California employers may breathe a temporary sigh of relief after the U.S. District Court for the Eastern District of California issued an order enjoining Assembly Bill No. 51 (“AB 51”) from taking effect.
AB 51, which was scheduled to become law on January 1, 2020, prohibits employers from requiring job applicants or employees to waive “any right, forum, or procedure” for a violation of any provision of the Fair Employment and Housing Act (or other specific statutes governing employment) as a condition of employment, continued employment, or for the receipt of any employment-related benefit. The bill also prohibits employers from threatening, retaliating or discriminating against, or terminating any applicant or employee because of their refusal to consent to arbitration. AB 51 would penalize employers by making any violation of AB 51 a misdemeanor.
Given the potential impact AB 51 would have on California employers, the U.S. Chamber of Commerce, National Retail Federation, and others filed suit in the U.S. District Court for the Eastern District of California in December. In their complaint, they argued that that AB 51 undermines the Federal Arbitration Act (“FAA”), and creates an impermissible conflict between state and federal law. After initially granting an order temporarily preventing the law from going into effect, the District Court granted a preliminary injunction on February 10, 2020, enjoining the state from enforcing AB 51. In its ruling, the Court emphasized that AB 51 is likely preempted by the FAA, as it treats employment arbitration agreements differently and less favorably than other contracts. The Court found that this causes AB 51 to run afoul of the FAA, and the liberal federal policy favoring arbitration agreements. The Court further determined that AB 51 places employment arbitration agreements on an “unequal footing,” rendering AB 51 preempted by the FAA.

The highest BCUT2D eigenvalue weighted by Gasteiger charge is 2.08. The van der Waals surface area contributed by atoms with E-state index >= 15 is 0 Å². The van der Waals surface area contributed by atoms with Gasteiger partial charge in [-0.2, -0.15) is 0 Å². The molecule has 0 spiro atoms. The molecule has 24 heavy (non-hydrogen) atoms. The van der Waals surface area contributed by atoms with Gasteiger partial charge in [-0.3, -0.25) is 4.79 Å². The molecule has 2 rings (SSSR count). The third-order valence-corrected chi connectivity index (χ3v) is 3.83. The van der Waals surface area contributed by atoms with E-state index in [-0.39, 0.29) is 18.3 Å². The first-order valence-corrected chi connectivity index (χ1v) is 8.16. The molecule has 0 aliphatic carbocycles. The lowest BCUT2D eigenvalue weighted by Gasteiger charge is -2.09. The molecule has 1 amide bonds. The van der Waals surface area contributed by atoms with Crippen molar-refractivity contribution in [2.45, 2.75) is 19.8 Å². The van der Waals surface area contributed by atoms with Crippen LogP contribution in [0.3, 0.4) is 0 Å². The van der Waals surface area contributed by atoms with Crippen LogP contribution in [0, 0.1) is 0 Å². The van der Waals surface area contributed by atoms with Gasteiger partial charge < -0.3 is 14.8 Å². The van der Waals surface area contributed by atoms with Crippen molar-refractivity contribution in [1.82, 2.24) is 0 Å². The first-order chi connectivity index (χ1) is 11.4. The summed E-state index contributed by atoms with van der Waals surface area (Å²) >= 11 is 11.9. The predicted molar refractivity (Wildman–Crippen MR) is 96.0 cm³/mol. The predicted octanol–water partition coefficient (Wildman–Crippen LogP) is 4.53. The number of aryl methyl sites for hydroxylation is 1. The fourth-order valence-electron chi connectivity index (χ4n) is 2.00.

Accordingly, the Court issued a preliminary injunction, enjoining enforcement of AB 51, pending final resolution of the plaintiffs’ challenge to AB 51. This means that the State of California cannot enforce AB 51’s anti-arbitration provisions for the time being. Notably, the Court’s February 10 ruling determined that the plaintiffs’ challenge to AB 51 would likely succeed on the merits, signaling that a permanent injunction may be on the horizon.
While this is welcome news for California employers, the outcome of this matter will likely be subject to an appeal. Employers are recommended to keep a close eye on this evolving issue and should also be ready to consult with their employment attorney for the latest recommendations.
You may read our related AB 51 publications here and here.